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A Ransomware Attack Hit Up To 1,500 Businesses. A Cybersecurity Expert On What's Next

A ransomware attack paralyzed the networks of up to 1,500 organizations around the world beginning on Friday. Many of those affected included dentist offices, car dealers, libraries, schools and grocery stores.
Jenny Kane
A ransomware attack paralyzed the networks of up to 1,500 organizations around the world beginning on Friday. Many of those affected included dentist offices, car dealers, libraries, schools and grocery stores.

Updated July 6, 2021 at 6:26 PM ET

Criminals unleashed a massive ransomware attack in more than a dozen countries on Friday, affecting up to 1,500 organizations around the world, including a supermarket chain in Sweden and schools in New Zealand.

Security researchers linked the attack to a group called REvil, a Russian-speaking gang responsible for a ransomware attack on meat processor JBS at the end of May.

In the current incident, the attackers found a vulnerability in the product of Kaseya, a U.S.-headquartered company that provides software tools to its clients — IT outsourcing companies — which in turn provide services to their clients. Kaseya estimates that as many as 1,500 "downstream" businesses were affected.

Hackers have demanded $70 million in cryptocurrency in exchange for a key that decrypts all of the victims' data.

"The scale and scope of this attack is really unprecedented," cybersecurity expert Dmitri Alperovitch tells NPR.

Most of the affected organizations are small and medium businesses, such as dentist offices, car dealers, libraries, schools and grocery stores, says Alperovitch, chairman of the nonprofit group Silverado Policy Accelerator and a co-founder of CrowdStrike, a cybersecurity company.

The origin of the attack is still under investigation. But just last month at a summit with Russian President Vladimir Putin, President Biden warned the Russian leader that the U.S. would respond if the Russian government continued to allow cybercriminals to attack targets in the U.S.

On Tuesday, Biden said that the attack caused "minimal damage to U.S. businesses," but that his administration was still learning more.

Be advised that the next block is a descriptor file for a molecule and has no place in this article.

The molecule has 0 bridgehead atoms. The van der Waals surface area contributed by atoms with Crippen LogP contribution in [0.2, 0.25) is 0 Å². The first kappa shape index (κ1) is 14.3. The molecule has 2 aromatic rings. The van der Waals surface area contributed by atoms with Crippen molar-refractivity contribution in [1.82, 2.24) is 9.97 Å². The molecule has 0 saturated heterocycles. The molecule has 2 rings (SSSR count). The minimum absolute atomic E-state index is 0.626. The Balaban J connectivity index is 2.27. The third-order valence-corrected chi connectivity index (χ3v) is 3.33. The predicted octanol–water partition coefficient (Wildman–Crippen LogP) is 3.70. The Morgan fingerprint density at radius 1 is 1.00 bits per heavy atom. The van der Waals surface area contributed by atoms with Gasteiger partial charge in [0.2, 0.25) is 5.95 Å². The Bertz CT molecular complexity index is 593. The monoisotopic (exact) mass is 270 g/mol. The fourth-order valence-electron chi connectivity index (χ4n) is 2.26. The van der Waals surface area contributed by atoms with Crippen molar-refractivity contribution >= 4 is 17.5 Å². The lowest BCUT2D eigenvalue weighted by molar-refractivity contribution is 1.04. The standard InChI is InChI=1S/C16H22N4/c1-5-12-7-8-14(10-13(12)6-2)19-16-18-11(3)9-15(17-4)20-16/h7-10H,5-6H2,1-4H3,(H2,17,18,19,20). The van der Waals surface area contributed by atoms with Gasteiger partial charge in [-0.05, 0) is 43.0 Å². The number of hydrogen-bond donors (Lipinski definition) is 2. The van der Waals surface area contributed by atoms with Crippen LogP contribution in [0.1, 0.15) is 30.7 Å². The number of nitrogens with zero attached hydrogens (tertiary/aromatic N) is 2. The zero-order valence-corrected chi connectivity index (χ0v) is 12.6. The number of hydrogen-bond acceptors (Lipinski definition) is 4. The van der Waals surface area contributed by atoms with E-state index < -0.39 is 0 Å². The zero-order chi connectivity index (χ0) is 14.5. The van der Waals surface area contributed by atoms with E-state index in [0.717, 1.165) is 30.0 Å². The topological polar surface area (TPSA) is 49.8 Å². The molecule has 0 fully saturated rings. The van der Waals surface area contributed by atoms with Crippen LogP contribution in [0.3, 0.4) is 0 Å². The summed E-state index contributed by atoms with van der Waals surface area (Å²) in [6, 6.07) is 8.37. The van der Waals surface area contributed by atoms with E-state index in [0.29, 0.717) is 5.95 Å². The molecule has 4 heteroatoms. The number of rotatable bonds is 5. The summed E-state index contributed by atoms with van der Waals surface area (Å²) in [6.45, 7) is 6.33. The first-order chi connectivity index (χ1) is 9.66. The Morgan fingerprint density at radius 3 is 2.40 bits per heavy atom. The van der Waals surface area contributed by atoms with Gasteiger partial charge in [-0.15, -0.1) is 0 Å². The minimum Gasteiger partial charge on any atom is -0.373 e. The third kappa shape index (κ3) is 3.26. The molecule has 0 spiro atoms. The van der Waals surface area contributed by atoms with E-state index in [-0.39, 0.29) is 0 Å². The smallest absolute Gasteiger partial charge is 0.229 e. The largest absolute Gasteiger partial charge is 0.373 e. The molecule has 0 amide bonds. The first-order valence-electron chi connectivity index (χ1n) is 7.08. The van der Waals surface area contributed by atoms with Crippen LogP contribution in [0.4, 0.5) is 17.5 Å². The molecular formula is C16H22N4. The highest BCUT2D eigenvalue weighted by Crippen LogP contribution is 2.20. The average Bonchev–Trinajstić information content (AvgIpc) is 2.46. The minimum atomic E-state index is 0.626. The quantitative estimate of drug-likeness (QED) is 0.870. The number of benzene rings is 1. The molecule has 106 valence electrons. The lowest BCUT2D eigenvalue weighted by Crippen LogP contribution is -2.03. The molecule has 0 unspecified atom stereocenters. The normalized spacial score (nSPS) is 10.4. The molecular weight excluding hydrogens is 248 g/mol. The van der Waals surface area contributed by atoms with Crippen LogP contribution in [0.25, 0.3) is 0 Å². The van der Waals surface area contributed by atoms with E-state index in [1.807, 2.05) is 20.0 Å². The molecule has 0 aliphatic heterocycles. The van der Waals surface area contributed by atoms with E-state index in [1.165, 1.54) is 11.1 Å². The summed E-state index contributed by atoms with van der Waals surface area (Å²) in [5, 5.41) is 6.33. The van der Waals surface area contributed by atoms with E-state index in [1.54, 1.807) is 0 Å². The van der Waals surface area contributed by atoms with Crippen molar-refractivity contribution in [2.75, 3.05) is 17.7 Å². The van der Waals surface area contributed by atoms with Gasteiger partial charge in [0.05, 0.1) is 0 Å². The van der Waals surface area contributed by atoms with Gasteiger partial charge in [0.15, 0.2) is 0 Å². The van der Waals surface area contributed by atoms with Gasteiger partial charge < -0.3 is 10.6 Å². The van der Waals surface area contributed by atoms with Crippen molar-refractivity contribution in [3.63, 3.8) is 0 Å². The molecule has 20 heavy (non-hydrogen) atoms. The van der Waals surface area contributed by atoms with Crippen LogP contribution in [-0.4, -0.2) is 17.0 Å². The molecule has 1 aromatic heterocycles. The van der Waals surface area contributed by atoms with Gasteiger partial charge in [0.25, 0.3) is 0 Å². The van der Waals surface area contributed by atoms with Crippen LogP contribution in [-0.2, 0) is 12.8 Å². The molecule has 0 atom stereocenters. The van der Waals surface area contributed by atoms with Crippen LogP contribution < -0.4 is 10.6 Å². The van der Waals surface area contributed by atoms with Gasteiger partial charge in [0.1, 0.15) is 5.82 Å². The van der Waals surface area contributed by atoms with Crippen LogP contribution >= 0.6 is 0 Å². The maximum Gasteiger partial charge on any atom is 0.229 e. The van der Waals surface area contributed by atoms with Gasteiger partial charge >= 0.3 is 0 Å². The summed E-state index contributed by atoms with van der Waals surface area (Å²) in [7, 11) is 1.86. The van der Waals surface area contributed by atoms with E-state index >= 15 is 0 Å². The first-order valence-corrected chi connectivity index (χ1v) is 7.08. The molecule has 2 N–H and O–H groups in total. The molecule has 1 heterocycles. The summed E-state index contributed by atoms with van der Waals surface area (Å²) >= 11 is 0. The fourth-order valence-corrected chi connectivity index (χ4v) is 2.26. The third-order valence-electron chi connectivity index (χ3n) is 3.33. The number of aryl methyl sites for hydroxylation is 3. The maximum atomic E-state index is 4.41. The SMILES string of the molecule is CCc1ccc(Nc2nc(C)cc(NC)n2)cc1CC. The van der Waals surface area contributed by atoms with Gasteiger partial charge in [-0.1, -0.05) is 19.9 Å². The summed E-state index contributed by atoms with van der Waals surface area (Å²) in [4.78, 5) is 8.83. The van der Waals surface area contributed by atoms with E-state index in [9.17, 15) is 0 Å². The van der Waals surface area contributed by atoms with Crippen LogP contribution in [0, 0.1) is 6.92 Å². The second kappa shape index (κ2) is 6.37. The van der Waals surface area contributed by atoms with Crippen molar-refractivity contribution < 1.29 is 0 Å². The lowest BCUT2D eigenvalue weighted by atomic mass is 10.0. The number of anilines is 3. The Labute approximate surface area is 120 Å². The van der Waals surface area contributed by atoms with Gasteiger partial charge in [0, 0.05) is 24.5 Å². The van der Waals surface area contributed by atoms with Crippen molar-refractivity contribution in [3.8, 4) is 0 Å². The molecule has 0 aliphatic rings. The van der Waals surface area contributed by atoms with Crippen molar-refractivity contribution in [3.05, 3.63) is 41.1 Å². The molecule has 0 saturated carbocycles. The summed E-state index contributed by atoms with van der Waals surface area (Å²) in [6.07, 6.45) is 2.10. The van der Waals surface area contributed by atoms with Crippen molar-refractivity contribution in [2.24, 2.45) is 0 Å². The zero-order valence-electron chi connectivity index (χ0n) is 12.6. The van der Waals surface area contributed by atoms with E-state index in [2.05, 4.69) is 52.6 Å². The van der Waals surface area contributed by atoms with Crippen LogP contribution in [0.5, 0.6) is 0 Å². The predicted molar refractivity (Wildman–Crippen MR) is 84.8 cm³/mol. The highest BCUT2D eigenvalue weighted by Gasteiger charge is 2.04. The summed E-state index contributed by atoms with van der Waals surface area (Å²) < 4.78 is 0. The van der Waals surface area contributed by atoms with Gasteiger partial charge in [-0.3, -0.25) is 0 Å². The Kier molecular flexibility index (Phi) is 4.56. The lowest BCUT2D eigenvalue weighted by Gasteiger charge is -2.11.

Alperovitch talked with Morning Edition about how the attack worked, why the attackers chose Kaseya, and how the U.S. should respond to the Russian government allowing cybercriminals to operate. Here are excerpts, edited for length and clarity:

Why choose a company like Kaseya?

It really gives you unprecedented reach. So the hackers found what is known as a zero day vulnerability, a previously unknown vulnerability in Kaseya's product. And then they literally scan the internet to find anyone that's using that software and started compromising each and every one of the customers that had that software on the internet. Now, it turns out that many of Kaseya's customers are actually not end users, but managed service providers, companies that manage networks for small organizations. And as a result of hitting those companies, they had access to hundreds of victims within each.

These hackers are believed to be based in Russia and to operate with impunity. And last month, President Biden told Russian President Putin that these ransomware attacks have to stop. What does this latest attack tell you about Putin's response?

One thing is clear: that at best, Putin is dragging his feet and is not dealing with this issue. It is quite clear that the Russian intelligence services, Russian law enforcement, is capable of identifying these people and arresting them and prosecuting them. They're not yet doing that. And it is time, I believe, for President Biden to deliver an ultimatum to Putin that either these attacks will stop or the U.S. will start enforcing very severe sanctions against the Russian energy sector.

The hackers are offering a universal decryption tool for everyone's data if someone steps up and pays $70 million. Why offer something like that?

Clearly, they think that perhaps they can pressure Kaseya into paying that amount, given that their software was responsible for this breach. And they realize that going to 1,500 organizations and trying to get a ransom from each one is going to be very difficult because many of these small businesses have been hit so hard during the pandemic and will be hard pressed to find money to pay a significant ransom to these criminals.

Did REvil bite off more than it could chew, so to speak, by going after so many at the same time?

I don't think so. I think it remains to be seen whether this action crossed the red line and will suffer a severe response. But it's clear that the U.S. government needs to engage in a serious discussion about how do we go after these cybercriminals, using our intelligence community, using our Cyber Command capabilities to try to disrupt their operations just like we do against terrorist groups.

Is there proof that there are links between this gang and the Russian government?

There is no proof of that. And in fact, it's probably unlikely that the Russian government is working with them or is directing them in any way. But it's pretty clear with 20 years of history of cybercriminals operating freely from Russia without any harassment from Russian law enforcement, even though the U.S. government and other governments have provided detailed information to Russian law enforcement about these criminals, so at a minimum, they're providing safe harbor to them.

Milton Guevara and Scott Saloway produced and edited the audio interview. James Doubek produced for the web.

Copyright 2021 NPR. To see more, visit https://www.npr.org.

Leila Fadel is a national correspondent for NPR based in Los Angeles, covering issues of culture, diversity, and race.